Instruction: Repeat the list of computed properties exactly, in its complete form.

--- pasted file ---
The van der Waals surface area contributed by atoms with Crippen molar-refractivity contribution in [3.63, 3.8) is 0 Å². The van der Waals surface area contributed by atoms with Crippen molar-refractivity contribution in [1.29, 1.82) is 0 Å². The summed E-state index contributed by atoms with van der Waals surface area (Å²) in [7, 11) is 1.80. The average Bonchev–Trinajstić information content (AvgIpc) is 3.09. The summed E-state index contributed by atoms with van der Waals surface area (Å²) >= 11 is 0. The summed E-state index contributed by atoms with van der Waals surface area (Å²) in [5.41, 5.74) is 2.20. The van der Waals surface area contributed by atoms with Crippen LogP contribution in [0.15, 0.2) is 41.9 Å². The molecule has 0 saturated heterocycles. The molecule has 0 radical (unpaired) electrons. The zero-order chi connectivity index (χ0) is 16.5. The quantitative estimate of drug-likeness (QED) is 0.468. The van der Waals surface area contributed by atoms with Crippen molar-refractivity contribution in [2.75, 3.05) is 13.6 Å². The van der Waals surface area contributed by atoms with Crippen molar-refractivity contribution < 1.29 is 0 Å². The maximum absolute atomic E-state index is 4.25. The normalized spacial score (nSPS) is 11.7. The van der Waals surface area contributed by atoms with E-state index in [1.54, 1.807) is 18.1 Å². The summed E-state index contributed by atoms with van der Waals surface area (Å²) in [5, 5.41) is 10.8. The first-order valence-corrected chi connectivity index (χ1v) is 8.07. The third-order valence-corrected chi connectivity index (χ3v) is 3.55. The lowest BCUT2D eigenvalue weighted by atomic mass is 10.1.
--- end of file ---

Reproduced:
The van der Waals surface area contributed by atoms with Crippen molar-refractivity contribution in [3.63, 3.8) is 0 Å². The van der Waals surface area contributed by atoms with Crippen molar-refractivity contribution in [1.29, 1.82) is 0 Å². The summed E-state index contributed by atoms with van der Waals surface area (Å²) in [7, 11) is 1.80. The average Bonchev–Trinajstić information content (AvgIpc) is 3.09. The summed E-state index contributed by atoms with van der Waals surface area (Å²) >= 11 is 0. The summed E-state index contributed by atoms with van der Waals surface area (Å²) in [5.41, 5.74) is 2.20. The van der Waals surface area contributed by atoms with Crippen LogP contribution in [0.15, 0.2) is 41.9 Å². The molecule has 0 saturated heterocycles. The molecule has 0 radical (unpaired) electrons. The zero-order chi connectivity index (χ0) is 16.5. The quantitative estimate of drug-likeness (QED) is 0.468. The van der Waals surface area contributed by atoms with Crippen molar-refractivity contribution in [2.75, 3.05) is 13.6 Å². The van der Waals surface area contributed by atoms with Crippen molar-refractivity contribution < 1.29 is 0 Å². The maximum absolute atomic E-state index is 4.25. The normalized spacial score (nSPS) is 11.7. The van der Waals surface area contributed by atoms with E-state index in [1.54, 1.807) is 18.1 Å². The summed E-state index contributed by atoms with van der Waals surface area (Å²) in [5, 5.41) is 10.8. The first-order valence-corrected chi connectivity index (χ1v) is 8.07. The third-order valence-corrected chi connectivity index (χ3v) is 3.55. The lowest BCUT2D eigenvalue weighted by atomic mass is 10.1.